Andrew Kittredge appeared in 15 games for the Tampa Bay Rays in 2017, and twice thus far this season. Last year he averaged one inning per appearance. This year, he’s averaging nearly three, including a “start” in his first appearance of the season. In his third, today, he will be starting again against the Boston Red Sox.
March 31 (Tropicana Field): 3.1 IP, 3 H, 1 BB, 1 SO, 1 ER
April 5 (Fenway Park): 2.1 IP, 2 H, 2 BB (2 IBB), 1 SO, 1 ER
The decision to make Kitteredge one of the eight “starters” in the Tampa Bay rotation has been a curious one. Kittredge had the reputation of a rubber arm when he was promoted in July of last year, but that did not come to bear last season.
Kittredge threw more than 40 pitches only six times in 2017, and exceeded three outs only once at the major league level. He pitched in back to back games only twice with the Rays, and and in both cases he yielded earned runs during the second appearance. There was not much in Kittredge’s performance to imply he would get multiple starts among the many Rays bullpen days of 2018, nor that he would be relied upon for multiple innings.
But here we are, and Kittredge is clearly no longer a reliever.
How much of a starter is he?
When describing his strategy for the many bullpen days ahead, Kevin Cash offered Kittredge as the ideal, a “kind of a hybrid guy” that you’d want to pitch for more than one inning. Going out there “once” would “impact his availability the next day or after,” and since he can deliver multiple innings, Cash argues that he should.
Speaking before today’s game, Rays pitching coach Kyle Snyder says Kittredge “seems to thrive” in this role. “It didn’t bother him to begin a game... He’s a guy we feel can respond from multiple innings and still be able to come back with one day of rest, compared to other guys who are more ‘starter profile’ guys.”
So in the most basic parlance, despite a career of relief work throughout the minors, he’s a starter. In Durham, Snyder called Kittredge’s out efficiency “pretty obvious,” but says a mid-50’s pitch count is where they’ll keep him.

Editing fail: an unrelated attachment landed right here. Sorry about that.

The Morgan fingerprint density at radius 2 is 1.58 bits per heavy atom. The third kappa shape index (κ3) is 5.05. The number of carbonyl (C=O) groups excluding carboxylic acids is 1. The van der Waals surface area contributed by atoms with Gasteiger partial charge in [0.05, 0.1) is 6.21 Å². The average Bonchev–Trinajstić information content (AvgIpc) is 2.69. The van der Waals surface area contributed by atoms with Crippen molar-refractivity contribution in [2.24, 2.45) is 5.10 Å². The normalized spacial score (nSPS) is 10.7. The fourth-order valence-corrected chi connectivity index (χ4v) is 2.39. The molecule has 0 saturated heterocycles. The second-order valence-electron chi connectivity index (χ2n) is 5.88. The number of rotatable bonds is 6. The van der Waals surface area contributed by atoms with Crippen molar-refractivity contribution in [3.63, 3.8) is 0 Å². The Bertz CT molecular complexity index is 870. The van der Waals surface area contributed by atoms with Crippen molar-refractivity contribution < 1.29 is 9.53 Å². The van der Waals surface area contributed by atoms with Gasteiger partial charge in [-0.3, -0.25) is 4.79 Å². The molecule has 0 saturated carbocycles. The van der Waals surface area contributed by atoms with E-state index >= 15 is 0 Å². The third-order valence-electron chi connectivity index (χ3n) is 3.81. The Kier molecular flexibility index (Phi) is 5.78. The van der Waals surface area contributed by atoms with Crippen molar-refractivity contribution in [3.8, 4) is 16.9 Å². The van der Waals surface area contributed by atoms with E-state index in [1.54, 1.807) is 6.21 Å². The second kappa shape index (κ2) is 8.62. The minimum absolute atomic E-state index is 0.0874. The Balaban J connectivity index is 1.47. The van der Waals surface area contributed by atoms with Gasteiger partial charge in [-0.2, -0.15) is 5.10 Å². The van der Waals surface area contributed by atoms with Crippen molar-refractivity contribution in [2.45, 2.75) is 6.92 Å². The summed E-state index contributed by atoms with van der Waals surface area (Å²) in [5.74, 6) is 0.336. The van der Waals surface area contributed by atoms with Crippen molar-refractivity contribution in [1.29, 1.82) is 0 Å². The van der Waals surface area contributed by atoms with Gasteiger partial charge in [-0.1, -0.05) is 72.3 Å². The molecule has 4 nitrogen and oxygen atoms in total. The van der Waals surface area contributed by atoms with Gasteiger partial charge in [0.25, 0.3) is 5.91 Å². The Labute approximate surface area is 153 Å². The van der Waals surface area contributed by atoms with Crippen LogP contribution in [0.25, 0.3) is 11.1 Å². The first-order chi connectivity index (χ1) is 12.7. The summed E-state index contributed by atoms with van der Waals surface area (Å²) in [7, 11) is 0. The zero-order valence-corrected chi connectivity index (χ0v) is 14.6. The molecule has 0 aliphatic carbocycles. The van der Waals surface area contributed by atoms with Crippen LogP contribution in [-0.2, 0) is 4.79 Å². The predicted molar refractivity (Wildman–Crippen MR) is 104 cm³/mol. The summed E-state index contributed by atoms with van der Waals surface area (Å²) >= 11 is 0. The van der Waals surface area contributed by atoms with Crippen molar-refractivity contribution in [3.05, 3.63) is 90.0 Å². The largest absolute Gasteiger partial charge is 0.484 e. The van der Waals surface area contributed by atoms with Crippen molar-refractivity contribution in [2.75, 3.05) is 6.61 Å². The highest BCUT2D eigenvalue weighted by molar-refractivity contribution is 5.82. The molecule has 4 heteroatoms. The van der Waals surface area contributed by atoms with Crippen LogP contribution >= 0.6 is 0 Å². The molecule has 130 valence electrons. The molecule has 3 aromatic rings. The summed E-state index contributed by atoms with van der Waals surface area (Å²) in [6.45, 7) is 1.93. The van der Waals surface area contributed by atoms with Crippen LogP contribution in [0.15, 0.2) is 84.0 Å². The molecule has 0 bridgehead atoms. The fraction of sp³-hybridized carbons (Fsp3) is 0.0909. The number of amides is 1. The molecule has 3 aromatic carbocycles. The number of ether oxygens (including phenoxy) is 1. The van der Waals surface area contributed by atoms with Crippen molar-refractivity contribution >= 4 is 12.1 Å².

Kittredge has less in his junk drawer, but a role similar to that of Erasmo Ramirez could be his future.
“He’s a strike thrower. He can get the strikeout if he needs the strikeout, but he doesn’t empty the clip,” Snyder said before today’s game, praising the pitcher’s stuff. “He’s throwing the slider, a couple of different fastballs, and the change up.”
The multiple fastballs will be something interesting thing to watch for. Kittredge offers mid-90’s heat and a major league slider, with a change that’s coming along enough that the Rays were comfortable having him abandon the curveball we saw last season, even though it is a more formulated pitch.
“He and I have talked about when to use it,” Snyder said of the change, “but it’s something we’ve kept for this role, when he’s going to face a handful of righties.”
Kittredge’s Keys to Success
To find success, Kittredge will have to be efficient, and work to get his pitches per plate appearance more in line with peers Yonny Chirinos (3.45 P/PA), Chris Archer (3.77), or Austin Pruitt (3.80). He’s close with 4.18 P/PA, but with a stricter pitch count than the rest of the eight man rotation, the motivating math is simple: Fewer pitches will yield better results.
“He’s pretty efficient,” Snyder said of Kitteridge. “I don’t think this [role] will turn him into a starting pitcher, but he’s someone we feel comfortable facing the same guy twice in a game.”
Perhaps this is what Cash meant by hybrid.
“That’s why he’s in the game,” Snyder continued. “The out efficiency and durability was part of the reason why we felt he fit in a multi-inning role, but also a situational role.”
Now that he’s joined the Rays eight-man experiment at filling a five man rotation, he has a chance of proving how much of an Erasmo Ramirez replicate he can be.